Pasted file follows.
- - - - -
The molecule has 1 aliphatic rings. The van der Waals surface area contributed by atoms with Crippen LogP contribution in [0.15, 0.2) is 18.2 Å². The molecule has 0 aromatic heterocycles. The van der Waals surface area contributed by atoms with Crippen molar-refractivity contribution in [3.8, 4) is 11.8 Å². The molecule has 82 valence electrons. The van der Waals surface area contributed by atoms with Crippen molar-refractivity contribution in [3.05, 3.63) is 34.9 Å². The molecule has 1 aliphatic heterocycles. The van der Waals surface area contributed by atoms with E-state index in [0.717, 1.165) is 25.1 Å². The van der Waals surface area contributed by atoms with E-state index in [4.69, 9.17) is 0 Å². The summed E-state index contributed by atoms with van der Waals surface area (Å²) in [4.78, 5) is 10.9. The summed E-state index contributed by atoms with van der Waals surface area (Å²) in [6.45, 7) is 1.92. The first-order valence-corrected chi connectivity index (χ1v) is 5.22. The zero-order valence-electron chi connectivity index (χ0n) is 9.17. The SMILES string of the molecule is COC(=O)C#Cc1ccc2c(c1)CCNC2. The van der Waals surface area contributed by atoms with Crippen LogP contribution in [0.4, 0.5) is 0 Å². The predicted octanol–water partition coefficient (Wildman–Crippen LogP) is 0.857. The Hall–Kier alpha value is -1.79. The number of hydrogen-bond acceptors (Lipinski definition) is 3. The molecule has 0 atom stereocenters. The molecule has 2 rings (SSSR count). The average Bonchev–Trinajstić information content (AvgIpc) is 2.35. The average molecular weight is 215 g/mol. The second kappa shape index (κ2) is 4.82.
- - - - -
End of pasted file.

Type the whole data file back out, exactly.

The molecule has 1 aliphatic rings. The van der Waals surface area contributed by atoms with Crippen LogP contribution in [0.15, 0.2) is 18.2 Å². The molecule has 0 aromatic heterocycles. The van der Waals surface area contributed by atoms with Crippen molar-refractivity contribution in [3.8, 4) is 11.8 Å². The molecule has 82 valence electrons. The van der Waals surface area contributed by atoms with Crippen molar-refractivity contribution in [3.05, 3.63) is 34.9 Å². The molecule has 1 aliphatic heterocycles. The van der Waals surface area contributed by atoms with E-state index in [0.717, 1.165) is 25.1 Å². The van der Waals surface area contributed by atoms with E-state index in [4.69, 9.17) is 0 Å². The summed E-state index contributed by atoms with van der Waals surface area (Å²) in [4.78, 5) is 10.9. The summed E-state index contributed by atoms with van der Waals surface area (Å²) in [6.45, 7) is 1.92. The first-order valence-corrected chi connectivity index (χ1v) is 5.22. The zero-order valence-electron chi connectivity index (χ0n) is 9.17. The SMILES string of the molecule is COC(=O)C#Cc1ccc2c(c1)CCNC2. The van der Waals surface area contributed by atoms with Crippen LogP contribution in [0.4, 0.5) is 0 Å². The predicted octanol–water partition coefficient (Wildman–Crippen LogP) is 0.857. The Hall–Kier alpha value is -1.79. The number of hydrogen-bond acceptors (Lipinski definition) is 3. The molecule has 0 atom stereocenters. The molecule has 2 rings (SSSR count). The average Bonchev–Trinajstić information content (AvgIpc) is 2.35. The average molecular weight is 215 g/mol. The second kappa shape index (κ2) is 4.82.